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November 16, 2008

In deference to Dr. Perm, I have posted a very well-written apologia for Anglo-Catholicism at its best. It is an exemplar of the cogent, thorough, and compelling argument that has allowed this branch of our Church to take root and flourish over the last 150 years. Taken from the website of St Stephen’s Church in Providence, Rhode Island – a model Anglo-Catholic parish – it is composed in two parts: the first is an introduction to Anglo-Catholic worship, the second a list of frequently asked questions and the time-honored, well-thought-out, and theologically-sound responses to them.

Worship is central to our life and mission at S. Stephen’s. The primary purpose of worship in the Anglo-Catholic tradition is not to entertain, edify, inspire, motivate, or instruct, but rather to render to God the praise that is his due. In the process, we may find our hearts, minds, and spirits lifted into God’s presence so that we receive a foretaste of heaven. And if we attend worship regularly, we shall grow spiritually and become more and more the persons that God created us to be. But, again, the point of worship is not what we get out of it, but rather what we offer up.

Worship in the Anglo-Catholic tradition is liturgical, in that it follows an ordered and predictable pattern. While our liturgy may seem bewildering and confusing to someone attending for the first time, it quickly becomes comfortably familiar to those attending Sunday after Sunday—because most Sundays the same things are said and done in much the same sequence. Paradoxically, this highly structured order of service is not stifling but liberating. Not having to re-invent the wheel each week, we gain the freedom to concentrate on worshiping God.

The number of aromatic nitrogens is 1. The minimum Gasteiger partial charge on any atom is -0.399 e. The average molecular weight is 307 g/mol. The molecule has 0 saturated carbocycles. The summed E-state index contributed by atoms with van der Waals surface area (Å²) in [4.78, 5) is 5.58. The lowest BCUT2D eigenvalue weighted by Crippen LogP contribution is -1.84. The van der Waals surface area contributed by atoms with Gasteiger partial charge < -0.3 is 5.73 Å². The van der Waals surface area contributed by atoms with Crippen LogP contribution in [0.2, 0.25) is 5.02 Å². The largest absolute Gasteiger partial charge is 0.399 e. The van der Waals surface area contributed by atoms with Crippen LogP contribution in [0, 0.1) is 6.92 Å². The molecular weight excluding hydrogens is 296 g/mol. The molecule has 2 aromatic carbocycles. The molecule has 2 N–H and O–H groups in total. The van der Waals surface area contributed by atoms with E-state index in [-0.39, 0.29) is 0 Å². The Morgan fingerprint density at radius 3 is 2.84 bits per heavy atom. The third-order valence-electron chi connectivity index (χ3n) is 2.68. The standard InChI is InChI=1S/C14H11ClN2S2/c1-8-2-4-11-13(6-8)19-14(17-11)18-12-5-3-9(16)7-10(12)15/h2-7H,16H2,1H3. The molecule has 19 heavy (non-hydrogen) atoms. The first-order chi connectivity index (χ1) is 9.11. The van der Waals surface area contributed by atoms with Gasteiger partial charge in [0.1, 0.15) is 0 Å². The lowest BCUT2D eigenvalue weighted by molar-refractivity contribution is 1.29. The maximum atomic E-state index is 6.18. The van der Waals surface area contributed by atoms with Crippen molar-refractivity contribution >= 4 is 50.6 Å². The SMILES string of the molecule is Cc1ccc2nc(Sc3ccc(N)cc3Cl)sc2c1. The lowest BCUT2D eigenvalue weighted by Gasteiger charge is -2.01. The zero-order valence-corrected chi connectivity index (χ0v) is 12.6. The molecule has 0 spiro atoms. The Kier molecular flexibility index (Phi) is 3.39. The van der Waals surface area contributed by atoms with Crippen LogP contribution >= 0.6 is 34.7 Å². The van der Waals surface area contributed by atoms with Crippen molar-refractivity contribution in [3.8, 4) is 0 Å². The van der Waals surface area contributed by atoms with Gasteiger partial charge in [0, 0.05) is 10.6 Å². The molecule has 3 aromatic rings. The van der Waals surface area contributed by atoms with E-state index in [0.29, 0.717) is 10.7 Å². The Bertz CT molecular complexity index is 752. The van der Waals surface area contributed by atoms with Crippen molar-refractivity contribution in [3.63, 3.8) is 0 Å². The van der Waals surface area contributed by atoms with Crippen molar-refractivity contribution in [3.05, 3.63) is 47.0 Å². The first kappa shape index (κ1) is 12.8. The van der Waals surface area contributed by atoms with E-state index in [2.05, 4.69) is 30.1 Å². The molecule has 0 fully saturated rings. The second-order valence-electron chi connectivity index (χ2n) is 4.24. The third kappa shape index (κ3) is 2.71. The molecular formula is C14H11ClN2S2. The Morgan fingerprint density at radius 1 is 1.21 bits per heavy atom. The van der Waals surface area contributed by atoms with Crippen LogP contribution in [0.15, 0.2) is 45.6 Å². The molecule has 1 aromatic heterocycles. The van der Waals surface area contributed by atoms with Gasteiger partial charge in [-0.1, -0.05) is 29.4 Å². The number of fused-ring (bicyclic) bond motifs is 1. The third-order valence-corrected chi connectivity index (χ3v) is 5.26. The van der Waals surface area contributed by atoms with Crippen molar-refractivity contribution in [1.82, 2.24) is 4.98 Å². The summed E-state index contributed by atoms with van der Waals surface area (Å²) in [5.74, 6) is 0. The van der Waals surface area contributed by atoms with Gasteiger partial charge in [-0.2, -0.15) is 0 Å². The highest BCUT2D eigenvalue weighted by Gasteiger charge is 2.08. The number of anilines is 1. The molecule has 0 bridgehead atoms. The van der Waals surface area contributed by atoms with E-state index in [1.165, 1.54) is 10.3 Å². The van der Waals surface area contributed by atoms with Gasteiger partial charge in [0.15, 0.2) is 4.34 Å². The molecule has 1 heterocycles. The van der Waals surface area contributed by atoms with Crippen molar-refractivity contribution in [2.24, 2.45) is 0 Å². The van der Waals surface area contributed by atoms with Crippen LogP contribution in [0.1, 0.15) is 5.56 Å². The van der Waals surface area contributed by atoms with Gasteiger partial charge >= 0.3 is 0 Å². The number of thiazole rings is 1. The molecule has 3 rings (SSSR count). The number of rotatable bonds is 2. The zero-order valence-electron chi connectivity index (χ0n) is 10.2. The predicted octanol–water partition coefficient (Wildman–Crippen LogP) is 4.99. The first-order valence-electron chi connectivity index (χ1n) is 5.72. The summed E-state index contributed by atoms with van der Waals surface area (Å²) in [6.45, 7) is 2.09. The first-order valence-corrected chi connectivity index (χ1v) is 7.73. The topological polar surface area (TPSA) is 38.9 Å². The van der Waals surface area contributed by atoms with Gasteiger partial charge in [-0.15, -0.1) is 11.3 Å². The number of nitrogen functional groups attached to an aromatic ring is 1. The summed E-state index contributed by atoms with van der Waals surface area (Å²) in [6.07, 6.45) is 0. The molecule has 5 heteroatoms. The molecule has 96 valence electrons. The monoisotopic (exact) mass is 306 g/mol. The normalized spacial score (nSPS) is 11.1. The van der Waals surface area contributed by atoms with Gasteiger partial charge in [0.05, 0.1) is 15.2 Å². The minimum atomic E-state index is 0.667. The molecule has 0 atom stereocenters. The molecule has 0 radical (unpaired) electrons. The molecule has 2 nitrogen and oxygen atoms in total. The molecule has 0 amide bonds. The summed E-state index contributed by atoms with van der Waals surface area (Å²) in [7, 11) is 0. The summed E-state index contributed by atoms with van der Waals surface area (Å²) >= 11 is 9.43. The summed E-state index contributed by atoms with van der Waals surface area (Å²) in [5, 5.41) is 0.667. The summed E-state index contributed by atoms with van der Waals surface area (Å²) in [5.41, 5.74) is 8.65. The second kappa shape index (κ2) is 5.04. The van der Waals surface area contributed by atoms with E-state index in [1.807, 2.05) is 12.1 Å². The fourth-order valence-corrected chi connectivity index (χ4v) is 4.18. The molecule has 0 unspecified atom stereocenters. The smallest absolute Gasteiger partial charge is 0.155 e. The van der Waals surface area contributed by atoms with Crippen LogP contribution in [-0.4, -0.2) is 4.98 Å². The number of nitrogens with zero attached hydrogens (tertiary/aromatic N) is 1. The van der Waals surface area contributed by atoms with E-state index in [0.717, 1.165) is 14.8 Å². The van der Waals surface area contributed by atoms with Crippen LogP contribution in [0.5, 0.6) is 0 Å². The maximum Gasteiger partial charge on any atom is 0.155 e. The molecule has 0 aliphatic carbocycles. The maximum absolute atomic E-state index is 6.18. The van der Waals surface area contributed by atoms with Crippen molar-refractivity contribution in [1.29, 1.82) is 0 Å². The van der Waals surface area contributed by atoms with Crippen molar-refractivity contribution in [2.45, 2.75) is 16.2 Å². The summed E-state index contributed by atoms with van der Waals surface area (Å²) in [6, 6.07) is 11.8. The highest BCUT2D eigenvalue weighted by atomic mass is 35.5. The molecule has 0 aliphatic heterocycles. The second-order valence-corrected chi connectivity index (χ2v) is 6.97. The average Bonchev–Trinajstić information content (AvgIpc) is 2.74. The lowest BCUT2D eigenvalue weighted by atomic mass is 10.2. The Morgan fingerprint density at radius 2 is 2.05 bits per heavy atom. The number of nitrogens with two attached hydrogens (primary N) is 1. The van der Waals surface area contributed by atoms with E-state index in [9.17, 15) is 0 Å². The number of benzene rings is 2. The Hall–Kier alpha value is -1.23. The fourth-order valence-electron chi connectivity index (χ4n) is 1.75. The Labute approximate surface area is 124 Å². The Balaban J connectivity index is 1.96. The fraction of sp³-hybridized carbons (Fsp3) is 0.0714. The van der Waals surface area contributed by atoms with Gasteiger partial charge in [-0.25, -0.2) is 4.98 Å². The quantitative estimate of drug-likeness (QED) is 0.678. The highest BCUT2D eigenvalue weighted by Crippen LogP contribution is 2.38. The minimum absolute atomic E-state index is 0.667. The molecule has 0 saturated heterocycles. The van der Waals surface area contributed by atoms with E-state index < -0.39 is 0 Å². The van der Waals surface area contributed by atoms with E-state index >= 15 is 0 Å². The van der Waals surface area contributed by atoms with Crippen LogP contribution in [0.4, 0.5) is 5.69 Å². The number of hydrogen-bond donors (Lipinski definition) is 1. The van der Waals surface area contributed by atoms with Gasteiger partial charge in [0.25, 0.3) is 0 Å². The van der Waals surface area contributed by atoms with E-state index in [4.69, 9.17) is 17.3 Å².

Anglo-Catholic worship is sacramental, in two senses of the word. First, it gives a central place to the Sacraments – especially the Holy Eucharist – as the appointed means by which we receive God’s grace and strength. Secondly, because we are not pure intellects or disembodied spirits, Anglo-Catholic worship engages us in the fullness of our humanity, body and soul, by means of visible signs and symbols that appeal to our sight, hearing, smell, touch, and taste. For this reason, our worship is deeply and richly sensual, making full use of music, incense, candles, vestments, sacred images, and ceremonial pageantry as the vehicles through which our hearts and minds are lifted to the unseen God.

Finally, Anglo-Catholic worship is corporate in that it is the activity of a gathered assembly. God did not create us to be isolated individuals. As human beings, we find the fullness of our identity in relationship with others. For this reason, the liturgy fulfills our nature as social beings by bringing us together as members of a community. Worshiping together, we grow in our ability to forgive one another as God has forgiven us, and to love our neighbors as ourselves.

Concerning Anglo-Catholic Worship

1. Why all the ritual and ceremonial?

It is a common misconception that rituals are by definition empty and meaningless, that they involve “just going through the motions.” Anthropologists and sociologists have discovered that ritual is intrinsic to being human. We rely on countless rituals to bring meaning and order into every aspect of our lives. The classic example of an everyday ritual is a handshake, which not only signifies but also actualizes the friendship that it symbolizes. (If you doubt this, then consider the impact of refusing to shake someone’s hand!) Anglo-Catholic worship engages us in the fullness of who we are as human beings; and that means that it engages us by means of ritual: processions, bows, signs of the cross, and so forth. Yes, rituals can become empty when we perform them absent mindedly without paying attention to their meaning. The solution, however, is not to jettison the rituals but rather to revivify them by performing them thoughtfully and prayerfully.